Every now and then, I get in a creative mood and I feel it wholeheartedly. It’s different from feeling indifferent to what we’re having for dinner or like I could watch that movie or not watch it and be just fine. I yearn to satisfy the impulse to create. Similar to a food craving, where I have to eat cheese RIGHT THEN. I want to craft something RIGHT THEN. I believe that when we yearn for something in this way, we should do our utmost to fulfill the urge. I believe this in terms of both food and desires. Example: sometimes I’ll crave a huge salad, usually after I have spent days eating junk. My body wants me to eat salad because it NEEDS fiber and vitamins. So I do it and everyone’s happy. Same with hunger of the emotional type.
So I was feeling artsy and planned this past weekend to go to the fabric store to buy fabric and a pattern to make HARRY POTTER ROBES for Hubs and me to wear to the upcoming premier of the first part of the seventh and final HP movie (and for Halloween). I went to the fabric store and, though it tends to be a black hole into which I lose hours of my life, I was generally happy (especially since there were so many sales!) and ready for sewing when I came out.
But really, the best part of the story is yet to come and happened before I went to the fabric store. Last week, I was lucky to speak to two very close friends on the phone, both of whom I hadn’t spoken to in a month plus. Very early in each conversation, both friends told me how very creative they had been feeling lately and how they had both either already started doing something artsy or had plans to do so that weekend. Additionally, my aunt, who is a fantastic fiber artist, published a blog post on Wednesday of last week about how therapeutic it is for her to spend time in the studio. How amazing that these three women shared this emotional yearning with me! I loved it because it reaffirmed my connections to them and also reaffirmed the need I felt to honor this part of myself.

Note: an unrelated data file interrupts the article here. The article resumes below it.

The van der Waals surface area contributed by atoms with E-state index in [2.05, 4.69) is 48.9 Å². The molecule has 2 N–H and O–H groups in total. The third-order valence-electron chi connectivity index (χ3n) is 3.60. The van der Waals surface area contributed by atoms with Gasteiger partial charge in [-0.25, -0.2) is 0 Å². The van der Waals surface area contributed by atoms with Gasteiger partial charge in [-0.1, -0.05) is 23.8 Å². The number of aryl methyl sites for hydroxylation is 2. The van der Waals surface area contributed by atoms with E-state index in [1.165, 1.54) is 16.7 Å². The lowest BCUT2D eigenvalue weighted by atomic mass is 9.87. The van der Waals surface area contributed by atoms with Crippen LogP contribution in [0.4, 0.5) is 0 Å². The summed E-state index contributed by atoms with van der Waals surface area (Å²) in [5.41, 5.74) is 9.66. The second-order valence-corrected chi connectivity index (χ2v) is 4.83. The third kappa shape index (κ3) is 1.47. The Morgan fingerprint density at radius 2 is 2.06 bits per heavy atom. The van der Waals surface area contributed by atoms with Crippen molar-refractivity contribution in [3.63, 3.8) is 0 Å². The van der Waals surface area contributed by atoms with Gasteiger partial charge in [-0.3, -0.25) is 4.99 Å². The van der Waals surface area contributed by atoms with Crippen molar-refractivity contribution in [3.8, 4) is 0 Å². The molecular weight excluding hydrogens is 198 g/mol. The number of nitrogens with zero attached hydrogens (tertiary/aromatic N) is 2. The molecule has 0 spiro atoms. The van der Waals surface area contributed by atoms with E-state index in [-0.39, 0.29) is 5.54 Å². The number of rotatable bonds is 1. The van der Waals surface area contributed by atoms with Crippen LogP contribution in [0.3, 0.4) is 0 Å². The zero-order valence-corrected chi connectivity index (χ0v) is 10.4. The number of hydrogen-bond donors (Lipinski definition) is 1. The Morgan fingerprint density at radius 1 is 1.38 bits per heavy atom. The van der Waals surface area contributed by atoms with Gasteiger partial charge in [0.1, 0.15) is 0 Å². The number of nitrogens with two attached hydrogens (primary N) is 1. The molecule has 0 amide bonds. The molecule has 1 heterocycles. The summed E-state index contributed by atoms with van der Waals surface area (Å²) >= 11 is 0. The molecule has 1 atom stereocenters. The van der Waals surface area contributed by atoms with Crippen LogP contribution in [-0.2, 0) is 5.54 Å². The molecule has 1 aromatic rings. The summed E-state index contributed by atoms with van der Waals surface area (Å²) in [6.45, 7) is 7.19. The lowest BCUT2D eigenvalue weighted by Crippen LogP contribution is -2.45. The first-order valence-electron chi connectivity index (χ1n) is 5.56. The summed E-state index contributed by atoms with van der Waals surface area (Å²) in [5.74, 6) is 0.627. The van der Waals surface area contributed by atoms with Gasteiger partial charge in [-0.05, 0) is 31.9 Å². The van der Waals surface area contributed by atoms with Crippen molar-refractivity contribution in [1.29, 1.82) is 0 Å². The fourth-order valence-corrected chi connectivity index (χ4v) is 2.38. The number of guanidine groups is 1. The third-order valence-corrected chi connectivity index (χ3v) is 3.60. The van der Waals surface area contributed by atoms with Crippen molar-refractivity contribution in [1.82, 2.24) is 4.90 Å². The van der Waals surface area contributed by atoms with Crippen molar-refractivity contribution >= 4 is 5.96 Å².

For some scientists, I think it’s easy to get wrapped up in how well your science is going and define your worth in this way. One thing that made early graduate school so difficult for me is that laboratory science, unless you’re really lucky, fails 95% of the time the first time you try something. It takes a lot of work and learning to get to the point at which you know enough to plan your experiments well and are able to troubleshoot when they don’t work, which means that a lot of [especially early] science is just failure. So I struggled and struggled at the beginning of grad school, trying to define myself through science, and so I felt like a loser most of the time. It wasn’t until I was on the brink of quitting and started to see a counselor that I found some relief. She encouraged me to find other ways to define myself. I started to volunteer and I started to do crafts again and focus more on things that I loved that were good in my life. It took me about three years of hard work and praying, but now I know that grad school is exactly where I’m supposed to be. So in the words of my sweet aunt, “Creating is important after all.”